Microorganisms on Earth live in environments ranging from underground oil reservoirs to salt lakes and other extreme saline environments, from boiling hot springs to ice cold habitats and in environments with pH ranges from very acidic to very alkaline. These extreme environments show that microorganisms could survive elsewhere in the universe.
Health and Medicine
Robert Hooke's observations of cell walls in cork mark the beginning of microbiology, the study of small life forms. Others continued those studies.
Studies in the 1700s eventually led to Louis Pasteur's final blow to spontaneous generation, the then-prevalent belief that living things could arise from nonliving materials. These studies showed that microbes had to have traveled from place to place.
Understanding vectors, those methods of transport, led to many health practices, including washing one's hands before eating and after using the bathroom.
Germ theory, the idea that microorganisms could cause diseases, seemed ridiculous to many, at first. The practice of washing hands and equipment just to get them dirty again met resistance among many, including butchers and surgeons.
But changes in medical procedures by then-radical thinkers like Joseph Lister led to improved surgical outcomes. The reduction of infection-related deaths convinced many to accept the possibility that microorganisms could, in fact, kill humans.
Studies of mold in a Petri dish of bacteria led to Fleming's discovery of penicillin. Similar studies in soil ecosystems led to discoveries of additional antibiotics. For example, two antibiotics (chloramphenicol and streptomycin) came from studies of soil microbiology by Mildred Rebstock and others. The rise of antibiotic resistant and flesh-eating bacteria shows the continued need to learn microbiology.
Research and Teaching
Microbiology research provides answers (and questions) about microorganisms. Pasteur's research into spoilage of beer and wine led to health practices like pasteurization of beer, wine and, after 1886, milk. Pasteur's techniques led to the discovery of viruses by the Russian microbiologist Dmitry Ivanovsky. Vaccinations and treatments for diseases ranging from rabies to smallpox to HIV and AIDS came from microbiology research.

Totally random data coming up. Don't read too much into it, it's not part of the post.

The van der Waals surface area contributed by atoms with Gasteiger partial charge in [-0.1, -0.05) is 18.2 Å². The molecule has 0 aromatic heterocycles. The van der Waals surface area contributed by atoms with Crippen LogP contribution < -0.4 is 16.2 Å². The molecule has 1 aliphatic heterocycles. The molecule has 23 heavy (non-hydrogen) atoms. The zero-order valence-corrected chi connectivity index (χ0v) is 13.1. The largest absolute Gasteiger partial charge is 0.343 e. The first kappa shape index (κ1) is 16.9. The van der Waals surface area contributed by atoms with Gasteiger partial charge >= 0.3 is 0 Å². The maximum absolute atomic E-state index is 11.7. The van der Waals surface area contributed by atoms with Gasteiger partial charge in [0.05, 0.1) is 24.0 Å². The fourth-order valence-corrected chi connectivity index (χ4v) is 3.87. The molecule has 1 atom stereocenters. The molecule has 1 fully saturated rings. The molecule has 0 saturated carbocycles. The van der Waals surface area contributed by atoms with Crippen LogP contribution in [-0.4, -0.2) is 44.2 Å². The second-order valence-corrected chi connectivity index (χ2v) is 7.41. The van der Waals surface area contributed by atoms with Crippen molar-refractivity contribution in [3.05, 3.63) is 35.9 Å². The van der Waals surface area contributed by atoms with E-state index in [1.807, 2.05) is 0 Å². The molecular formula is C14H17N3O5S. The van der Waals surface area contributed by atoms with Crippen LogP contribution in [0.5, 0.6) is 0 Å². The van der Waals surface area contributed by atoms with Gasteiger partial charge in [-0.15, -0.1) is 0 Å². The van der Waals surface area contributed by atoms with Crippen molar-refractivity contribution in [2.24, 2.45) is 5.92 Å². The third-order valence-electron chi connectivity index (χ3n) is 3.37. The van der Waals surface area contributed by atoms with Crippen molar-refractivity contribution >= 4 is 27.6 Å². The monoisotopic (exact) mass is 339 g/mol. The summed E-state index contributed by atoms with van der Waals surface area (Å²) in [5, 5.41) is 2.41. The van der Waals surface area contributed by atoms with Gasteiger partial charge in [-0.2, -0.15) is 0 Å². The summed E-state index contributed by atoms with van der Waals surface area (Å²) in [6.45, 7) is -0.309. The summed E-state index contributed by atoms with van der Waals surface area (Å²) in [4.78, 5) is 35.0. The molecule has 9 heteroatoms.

Researchers test microorganisms to understand their behaviors and interactions. Information about minute organisms may seem trivial, but microbiology research has led to improved crop yields, bioremediation of pollutants like oil and diesel and techniques to cure diseases, reduce food-borne illnesses and prevent infections.
- About Bioscience: Bioscience Careers: Microbiologist
- Microbiology Gateway: Environmental Microbiology
- Online Etymology Dictionary: Micro-
- Online Etymology Dictionary: Biology
- Encyclopaedia Britannica: Microbiology
- Microbiology Society: What is Microbiology?
- Weber State University: History of Microbiology Lecture Notes
- Encyclopaedia Britannica: Dmitry Ivanovsky
- American Society of Microbiologists: ASM Archives
- eatCultured: Fermentation - The Basics
- University of Utah Learn.Genetics: Microbes at Work
- University of Utah Learn.Genetics: The Microbiome and Disease
- European Food & Feed Cultures Association: Microorganisms in Food Production
- University of California Cooperative Extension: Cottage Food Operator's Handbook - Food Safety
About the Author
Karen earned her Bachelor of Science in geology. She worked as a geologist for ten years before returning to school to earn her multiple subject teaching credential. Karen taught middle school science for over two decades, earning her Master of Arts in Science Education (emphasis in 5-12 geosciences) along the way. Karen now designs and teaches science and STEAM classes.